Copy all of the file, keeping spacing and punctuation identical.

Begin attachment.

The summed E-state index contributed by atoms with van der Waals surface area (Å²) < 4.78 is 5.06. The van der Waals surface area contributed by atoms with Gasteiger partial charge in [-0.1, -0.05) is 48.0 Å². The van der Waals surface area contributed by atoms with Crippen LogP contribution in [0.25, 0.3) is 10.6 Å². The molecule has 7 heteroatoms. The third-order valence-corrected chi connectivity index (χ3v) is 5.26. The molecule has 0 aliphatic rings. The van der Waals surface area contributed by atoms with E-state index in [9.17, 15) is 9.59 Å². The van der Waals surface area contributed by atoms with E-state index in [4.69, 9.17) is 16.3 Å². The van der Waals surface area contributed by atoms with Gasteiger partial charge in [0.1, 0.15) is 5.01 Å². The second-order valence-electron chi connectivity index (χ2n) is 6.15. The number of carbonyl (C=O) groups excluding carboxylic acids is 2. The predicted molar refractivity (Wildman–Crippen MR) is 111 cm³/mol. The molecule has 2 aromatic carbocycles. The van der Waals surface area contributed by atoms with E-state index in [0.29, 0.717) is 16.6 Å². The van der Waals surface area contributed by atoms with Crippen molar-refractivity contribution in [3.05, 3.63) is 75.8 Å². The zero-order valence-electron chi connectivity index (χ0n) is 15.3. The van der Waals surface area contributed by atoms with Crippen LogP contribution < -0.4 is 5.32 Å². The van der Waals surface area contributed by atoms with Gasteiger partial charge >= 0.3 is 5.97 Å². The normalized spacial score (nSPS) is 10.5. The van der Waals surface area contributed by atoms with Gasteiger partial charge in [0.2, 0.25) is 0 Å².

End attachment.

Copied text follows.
The summed E-state index contributed by atoms with van der Waals surface area (Å²) < 4.78 is 5.06. The van der Waals surface area contributed by atoms with Gasteiger partial charge in [-0.1, -0.05) is 48.0 Å². The van der Waals surface area contributed by atoms with Crippen LogP contribution in [0.25, 0.3) is 10.6 Å². The molecule has 7 heteroatoms. The third-order valence-corrected chi connectivity index (χ3v) is 5.26. The molecule has 0 aliphatic rings. The van der Waals surface area contributed by atoms with E-state index in [9.17, 15) is 9.59 Å². The van der Waals surface area contributed by atoms with E-state index in [4.69, 9.17) is 16.3 Å². The van der Waals surface area contributed by atoms with Gasteiger partial charge in [0.1, 0.15) is 5.01 Å². The second-order valence-electron chi connectivity index (χ2n) is 6.15. The number of carbonyl (C=O) groups excluding carboxylic acids is 2. The predicted molar refractivity (Wildman–Crippen MR) is 111 cm³/mol. The molecule has 2 aromatic carbocycles. The van der Waals surface area contributed by atoms with E-state index in [0.29, 0.717) is 16.6 Å². The van der Waals surface area contributed by atoms with Crippen molar-refractivity contribution in [3.05, 3.63) is 75.8 Å². The zero-order valence-electron chi connectivity index (χ0n) is 15.3. The van der Waals surface area contributed by atoms with Crippen LogP contribution < -0.4 is 5.32 Å². The van der Waals surface area contributed by atoms with Gasteiger partial charge >= 0.3 is 5.97 Å². The normalized spacial score (nSPS) is 10.5. The van der Waals surface area contributed by atoms with Gasteiger partial charge in [0.2, 0.25) is 0 Å².